FOREVER FLAMENCO! at the Fountain Review - Intense Flamenco Performance

What is Flamenco?  Flamenco is a mélange of many different dance forms and musical styles, from the sitars and finger cymbals of India to Turkey’s belly dance.  It is a musical form that has traveled with the gypsy people, picking up the best of the musical styles and dance that it encountered along the way, and making them its own.  Flamenco tells the story of its people, people who are destined to roam and have no home, only the home that is found in each other.  Flamenco tells the story of life:  love found, love lost, moments of happiness and moments of pain that are inevitable and universal for us mortals.  Flamenco, being the sensual, intimate art form that it is, cannot be performed just anywhere, by just anyone.  For exactly this reason, the Fountain Theatre is the ideal setting to host Forever Flamenco, one of the most intense flamenco performances currently running in Los Angeles.



The performance started promptly at 8:00 p.m. when Timo Nuñez walked slowly on stage.  There was absolutely no need for the ushers to remind the audience to be silent, as when Nuñez appeared on stage, all eyes were on him and all jaws were on the floor (it couldn’t have been just mine!)  Standing at well over six feet tall, his intense gaze and graceful movements immediately commanded the audience’s attention.  The first number was a martinete a dúo performed by Nuñez and La Pamela (Pamela Lourant.)  Their taconeo (heel/footwork) and braceo (arm movements) were in nearly perfect sync and their chemistry is almost tangible.  Their movements were sexy without being overly erotic, and their footwork was intricate without coming across as showy.  


The soleá por bulería was performed by Briseyda Zarate.  She is a petite woman, but her on stage presence is huge.  Her passion for flamenco is worn on her face as she dances, and her intensity for the dance was unrivaled by the rest of the dancers.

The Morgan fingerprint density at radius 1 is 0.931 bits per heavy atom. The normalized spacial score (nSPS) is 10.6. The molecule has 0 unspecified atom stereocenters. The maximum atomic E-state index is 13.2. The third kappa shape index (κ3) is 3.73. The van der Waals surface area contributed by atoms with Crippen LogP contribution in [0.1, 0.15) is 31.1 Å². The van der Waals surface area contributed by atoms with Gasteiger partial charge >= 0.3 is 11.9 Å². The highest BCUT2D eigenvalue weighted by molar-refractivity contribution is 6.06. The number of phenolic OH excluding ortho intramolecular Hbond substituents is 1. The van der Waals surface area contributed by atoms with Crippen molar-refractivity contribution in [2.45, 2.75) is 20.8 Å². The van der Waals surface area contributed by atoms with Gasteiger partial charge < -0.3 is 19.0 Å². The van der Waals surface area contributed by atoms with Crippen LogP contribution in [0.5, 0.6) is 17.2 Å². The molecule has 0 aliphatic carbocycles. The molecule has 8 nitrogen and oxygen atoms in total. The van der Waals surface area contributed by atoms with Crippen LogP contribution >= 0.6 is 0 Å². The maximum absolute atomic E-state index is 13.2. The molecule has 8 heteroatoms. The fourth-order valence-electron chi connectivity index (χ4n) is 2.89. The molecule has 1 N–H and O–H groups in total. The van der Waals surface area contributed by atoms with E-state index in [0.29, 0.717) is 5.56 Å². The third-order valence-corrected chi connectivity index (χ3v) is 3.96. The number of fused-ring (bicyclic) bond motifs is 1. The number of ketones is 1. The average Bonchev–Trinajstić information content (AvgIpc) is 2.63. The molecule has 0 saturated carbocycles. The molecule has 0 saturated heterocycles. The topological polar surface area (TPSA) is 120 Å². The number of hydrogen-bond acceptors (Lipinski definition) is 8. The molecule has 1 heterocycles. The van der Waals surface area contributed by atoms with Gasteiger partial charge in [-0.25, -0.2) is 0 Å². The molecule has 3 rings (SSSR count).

Alegrías were performed by La Pamela.  Her unique style of dancing brings an air of individuality to the performance and there exists an almost sassiness about her which leaves the audience wanting more.  In particular, her beautiful smile and graceful arm and hand movements kept the audience rapt for her entire dance solo (including my extremely restless seven year-old, who has a chronic case of ants-in-her-pants.)

The dancers were accompanied by Jesús Montoya on vocals and José Tanaka on guitar.  Montoya’s voice is the image of Spain, and in it he brings the love, pain and beauty which is flamenco to the audience, and together with the incredibly talented Tanaka (who left his native Japan to study flamenco guitar with Spanish gypsies at the age of 24) they provided the dancers with music as beautiful as their own movements.

At the end of the show, Nuñez recognized a familiar face in the audience, and brought out dancer Mizuho Sato for a solo of her own.  Even in a sweater and jeans Ms. Sato blended right in with the rest of La Compañía (dance company), reminding us that flamenco is not about the clothes you wear, or the way you look - it is about the way you feel.  And the way you feel when your walk out of a Forever Flamenco performance is pretty darn fabulous.

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